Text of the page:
Health Net settles with Connecticut over data breach
■ The agreement requires the insurer to adopt new security safeguards and comes at the same time that HHS proposes new data security rules.
By Emily Berry — Posted July 26, 2010
California-based Health Net has agreed to pay $250,000 to the state of Connecticut to settle a lawsuit brought by the state's attorney general, Richard Blumenthal, who sued the company over a large-scale data breach in 2009.
Nothing in the settlement addresses protection of physician data specifically, and it's unclear how much identifying information about network physicians might have been lost along with patient information.
Health Net, which sold its Connecticut business to UnitedHealth Group in December 2009, did not admit any wrongdoing but agreed to adopt new security procedures and to pay the state an additional $500,000 if between now and Nov. 30, 2011, it's determined that the compromised data has been accessed and misused.
A portable terabyte disk drive containing millions of pages of claims information and medical records disappeared from one of Health Net's Connecticut offices in May 2009, leaving the data inside vulnerable.
There had been no signs of any fraud committed with the lost data at the time the agreement was signed in early July.
United and its Northeast subsidiary, Oxford Health Plans, are named parties to the settlement, but Health Net will be responsible for paying the settlement and implementing the new security measures to safeguard member information.
"As the Connecticut attorney general stated, Health Net has worked closely and cooperatively with his office and state regulators to enhance our security systems and controls through additional associate training and education, as well as state-of-the-art security programs," a Health Net company statement about the settlement said.
According to the settlement, identifying information about 1.5 million current and former members was included on the missing drive. Health Net spokesman Brad Kieffer said he didn't know if physicians' identifying information was on the missing drive or how many doctors might be affected.
The company hasn't been up front about the risk the data breach poses to doctors, said Matthew Katz, executive vice president of the Connecticut State Medical Society.
"Anything and everything about a physician could have been on those files, that hard drive, and though the attorney general has provided some certainty and guarantee for patients, he has done nothing -- nor has Health Net -- to demonstrate they are safeguarding physician information."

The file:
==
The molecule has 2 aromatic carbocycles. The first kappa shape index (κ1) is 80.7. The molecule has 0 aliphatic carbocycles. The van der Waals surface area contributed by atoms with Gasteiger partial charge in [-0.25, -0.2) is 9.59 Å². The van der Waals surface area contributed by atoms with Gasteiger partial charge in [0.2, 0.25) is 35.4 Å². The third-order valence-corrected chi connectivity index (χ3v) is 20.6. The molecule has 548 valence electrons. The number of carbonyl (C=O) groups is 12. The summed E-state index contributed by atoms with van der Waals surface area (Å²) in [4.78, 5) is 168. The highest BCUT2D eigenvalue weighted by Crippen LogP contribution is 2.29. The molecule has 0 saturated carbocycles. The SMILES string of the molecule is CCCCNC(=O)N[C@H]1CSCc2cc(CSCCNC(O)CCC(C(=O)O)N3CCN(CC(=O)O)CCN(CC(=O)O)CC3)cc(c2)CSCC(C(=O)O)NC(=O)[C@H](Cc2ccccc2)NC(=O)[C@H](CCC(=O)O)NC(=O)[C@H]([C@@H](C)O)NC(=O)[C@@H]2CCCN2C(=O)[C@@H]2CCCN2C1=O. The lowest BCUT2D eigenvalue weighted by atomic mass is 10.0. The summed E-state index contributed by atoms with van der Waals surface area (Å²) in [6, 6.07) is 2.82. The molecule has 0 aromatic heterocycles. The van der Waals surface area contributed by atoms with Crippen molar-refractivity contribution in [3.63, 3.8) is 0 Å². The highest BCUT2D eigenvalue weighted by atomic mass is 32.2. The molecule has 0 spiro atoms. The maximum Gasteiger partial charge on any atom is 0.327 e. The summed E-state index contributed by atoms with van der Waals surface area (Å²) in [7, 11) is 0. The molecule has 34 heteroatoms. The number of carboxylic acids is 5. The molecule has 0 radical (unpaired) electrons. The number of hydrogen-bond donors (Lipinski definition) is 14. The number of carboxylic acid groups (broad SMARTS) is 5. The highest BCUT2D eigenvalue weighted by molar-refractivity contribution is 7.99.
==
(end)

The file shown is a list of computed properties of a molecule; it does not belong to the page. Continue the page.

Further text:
According to Blumenthal's office, he was the first in the country to pursue a company for violating new federal health information privacy rules adopted as part of the Health Information Technology for Economic and Clinical Health Act, a portion of the 2009 stimulus package that added new federal protections to health information. The new law requires health insurers and others to notify those affected -- and the media -- if more than 500 people are affected by a data breach.
Possible new HHS regulations
The Dept. of Health and Human Services released proposed new rules July 8 strengthening the existing enforcement regulations and emphasizing that "business associates" and other "downstream" vendors are responsible for protecting private information.
"The Health Net incident was being closely watched not only by other HIPAA-covered entities and business associates, but other attorney generals," said Rick Kam, a data security expert who is president and founder of Portland, Ore.-based ID Experts, a data security consulting firm. "It really is the first of this scale that fell under the HITECH Act."
Both members and their physicians could be at risk, despite no signs yet that anyone has used the information, said Tom Oscherwitz, chief privacy officer for San Diego firm ID Analytics, a consulting firm that helps companies prevent and deal with security breaches.
"Fraudsters are very careful about how they use data," he said. Identity thieves sometimes hang on to data for months -- often longer than a year, until typical credit monitoring expires -- before using what they've stolen. The good news, he said, is that public notification of the breach sometimes will discourage thieves.
According to the settlement agreement, Health Net has spent more than $7 million dealing with the incident, and as late as June still was reviewing a reconstructed version of the lost data to identify every person whose information was compromised.
The insurer offered two years of free credit monitoring to anyone whose information was compromised and free credit repair to anyone whose credit is damaged because of the incident.